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Missions Possible

You can find it in dark, icy landscapes and blindingly bright, oven-hot air. It’s in the depths of the sea and the canyons of the earth, and it rises above us along mountain heights. It’s even in outer space. The practitioners of this type of agriculture – and their motivations – vary.

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Missions Possible

Farming in Extreme Locations

For some, it is a matter of creating self-sufficiency and following desire. Farming in canyon depths and at its heights, for example, allows local crop development and the practice of traditional farming methods. For others, extreme agriculture is a matter of testing the boundaries of academic research and science: What are the limits of farming? What can be grown under water, in space or even in Martian soil?

What both groups have in common, perhaps, is the idea of independence: Food does not have to come from a few, central sources. Agriculture can exist in locations and environments you’ve never imagined. Of course, there is another question: How is this possible?

Here are some of the unique, unusual and fascinating places in agriculture where tradition, human ingenuity and desire meet.



Beneath the Sea – Nemo’s Garden

Where Plants Are Safe From Pests

Imagine a location where plants are safe from pests, have a constant air temperature and plenty of water and light.

Off the coast of Noli, Italy, in the Mediterranean Sea, lies “Nemo’s Garden,” a project created by the Ocean Reef Group.

Nemo’s Garden is composed of seven biospheres with different shapes and sizes.

Nemo’s Garden covers a surface of about 15 m².

Nemo’s Garden biospheres attach
to the sea bottom and float at different depths (from 5 to 10 meters).











Beneath the Sea – Nemo’s Garden

A Self-Sustaining System

Inside this dome, composed of polymeric film, condensed seawater drips down into the hydroponic, substrate or soil-based herb gardens and vegetable patches.

Once started, the system is self-sustaining. All that is needed are scuba-diving farmers to enter the dome and pick the fruit and leafy greens.

Iceland’s Dark Skies

A Land With Little Daylight in Winter

In Iceland’s cold, dark winter, there are only four hours of daylight. To compensate, farmers use geothermal heat and steam to illuminate greenhouses, where they grow fruits and vegetables, including tomatoes, cucumbers and flowers.

Iceland’s Dark Skies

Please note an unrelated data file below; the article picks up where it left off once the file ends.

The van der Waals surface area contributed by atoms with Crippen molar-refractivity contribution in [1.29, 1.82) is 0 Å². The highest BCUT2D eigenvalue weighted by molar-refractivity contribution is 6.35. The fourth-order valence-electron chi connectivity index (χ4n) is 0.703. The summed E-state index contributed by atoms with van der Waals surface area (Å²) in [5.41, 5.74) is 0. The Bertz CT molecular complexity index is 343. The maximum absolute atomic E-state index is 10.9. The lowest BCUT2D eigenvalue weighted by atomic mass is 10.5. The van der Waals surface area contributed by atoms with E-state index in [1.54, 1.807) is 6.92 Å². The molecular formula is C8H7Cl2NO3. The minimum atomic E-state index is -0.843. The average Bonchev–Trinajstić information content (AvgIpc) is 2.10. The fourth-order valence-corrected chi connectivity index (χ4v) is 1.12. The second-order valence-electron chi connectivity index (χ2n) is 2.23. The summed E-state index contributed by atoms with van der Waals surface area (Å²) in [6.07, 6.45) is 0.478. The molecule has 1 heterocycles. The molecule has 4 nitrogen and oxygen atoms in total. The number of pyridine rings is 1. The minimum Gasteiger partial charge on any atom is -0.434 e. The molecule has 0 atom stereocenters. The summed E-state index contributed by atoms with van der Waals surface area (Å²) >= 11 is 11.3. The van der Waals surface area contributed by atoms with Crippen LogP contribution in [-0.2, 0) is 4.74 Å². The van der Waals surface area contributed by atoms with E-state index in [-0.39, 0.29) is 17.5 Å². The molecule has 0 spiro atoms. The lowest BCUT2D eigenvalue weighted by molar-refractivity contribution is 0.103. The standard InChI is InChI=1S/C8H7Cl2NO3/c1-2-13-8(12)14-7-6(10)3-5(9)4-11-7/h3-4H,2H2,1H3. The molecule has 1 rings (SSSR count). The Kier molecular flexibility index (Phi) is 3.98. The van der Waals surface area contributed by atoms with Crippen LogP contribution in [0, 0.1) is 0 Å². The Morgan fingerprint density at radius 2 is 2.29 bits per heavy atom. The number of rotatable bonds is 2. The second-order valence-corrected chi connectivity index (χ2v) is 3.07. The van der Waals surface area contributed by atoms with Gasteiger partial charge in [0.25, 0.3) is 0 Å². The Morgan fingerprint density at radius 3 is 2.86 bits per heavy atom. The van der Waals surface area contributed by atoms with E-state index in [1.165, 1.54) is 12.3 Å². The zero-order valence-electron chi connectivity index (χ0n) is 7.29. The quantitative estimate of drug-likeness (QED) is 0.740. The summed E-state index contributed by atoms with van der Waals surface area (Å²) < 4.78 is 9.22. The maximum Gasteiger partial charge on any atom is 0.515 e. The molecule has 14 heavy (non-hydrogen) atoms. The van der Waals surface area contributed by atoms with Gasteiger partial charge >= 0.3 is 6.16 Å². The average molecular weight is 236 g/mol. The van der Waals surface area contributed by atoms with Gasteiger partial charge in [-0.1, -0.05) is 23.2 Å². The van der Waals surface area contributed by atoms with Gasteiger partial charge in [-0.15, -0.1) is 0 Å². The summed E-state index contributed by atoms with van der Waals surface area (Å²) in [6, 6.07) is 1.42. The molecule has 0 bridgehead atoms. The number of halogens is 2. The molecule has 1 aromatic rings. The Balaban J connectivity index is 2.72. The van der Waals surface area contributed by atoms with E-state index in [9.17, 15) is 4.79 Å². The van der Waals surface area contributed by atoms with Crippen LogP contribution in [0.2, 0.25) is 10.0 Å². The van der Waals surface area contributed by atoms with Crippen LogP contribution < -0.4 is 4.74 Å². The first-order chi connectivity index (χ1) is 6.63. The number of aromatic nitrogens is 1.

Where Glaciers, Geysers and Volcanoes Meet

Heating greenhouses using geothermal energy began in Iceland in 1924.
Source: Orkustofnun

Outside, the year-round cool climate means fewer pests.

Iceland’s median soil temperatures can range from 20 to 64 degrees Celsius.

In this oceanic (maritime) climate, relatively mild winters alternate with cool, wet summers. A variety of crops are grown here, including potatoes, turnips, carrots, cabbage, kale and cauliflower.

Iceland’s Dark Skies

Warmth From Deep in the Earth

Geothermal power: Natural energy sources allow Iceland’s greenhouses to grow varied produce. By drilling 2-3 kilometers into the ground, high-pressure steam is released and piped into the greenhouse.

Another heating option is to pipe up hot spring water.











Lanzarote’s Dark Earth

Rising From the Ash

Volcanic eruptions in 18th century Lanzarote smothered farmlands under black grit. To adapt, farmers developed enarenado, a dry farming method that uses volcanic ash called picón. This is a mineral rock that absorbs moisture and prevents evaporation.

Lanzarote’s Dark Earth

Black Ash and Crater Crops

The Canary Islands are volcanic in origin and estimated to be 30 million years old. Lanzarote was the first of the islands to emerge from the ocean.
Source: Canaryforum

Saving water is crucial in the Canary Islands, where Lanzarote’s mere 14 cm of rainfall per year is less than in parts of the Sahara.

Despite this, farmers in Lanzarote harvest grapes, almonds and other crops in this charcoal-black soil.

Lanzarote’s Dark Earth

Protective Vineyard Rings

Craters and Circles: To grow wine, small craters are surrounded by Zocos, volcanic stone semi-circles.

Built for each vine, Zocos provide much needed protection from the sometimes fierce winds and retain moisture, allowing the vines to blossom.











Peru’s Great Depths

The Low Down

Some 3,400 meters deep inside the Colca Canyon of Southern Peru, local farmers grow basic food crops on plateaus and terraced fields, some dating back to the Incas. Pirkas, uncemented stone walls, help to support the earth, prevent landslides and capture rainfall.

Just as in ancient times, farmers there continue to select the crops to cultivate, whether potatoes, beans or rye, depending on the soil content and altitude of the stepped terraces. Aqueducts are a type of ancient irrigation system. Here, they channel water from melting snow or nearby rivers or lakes to the fields.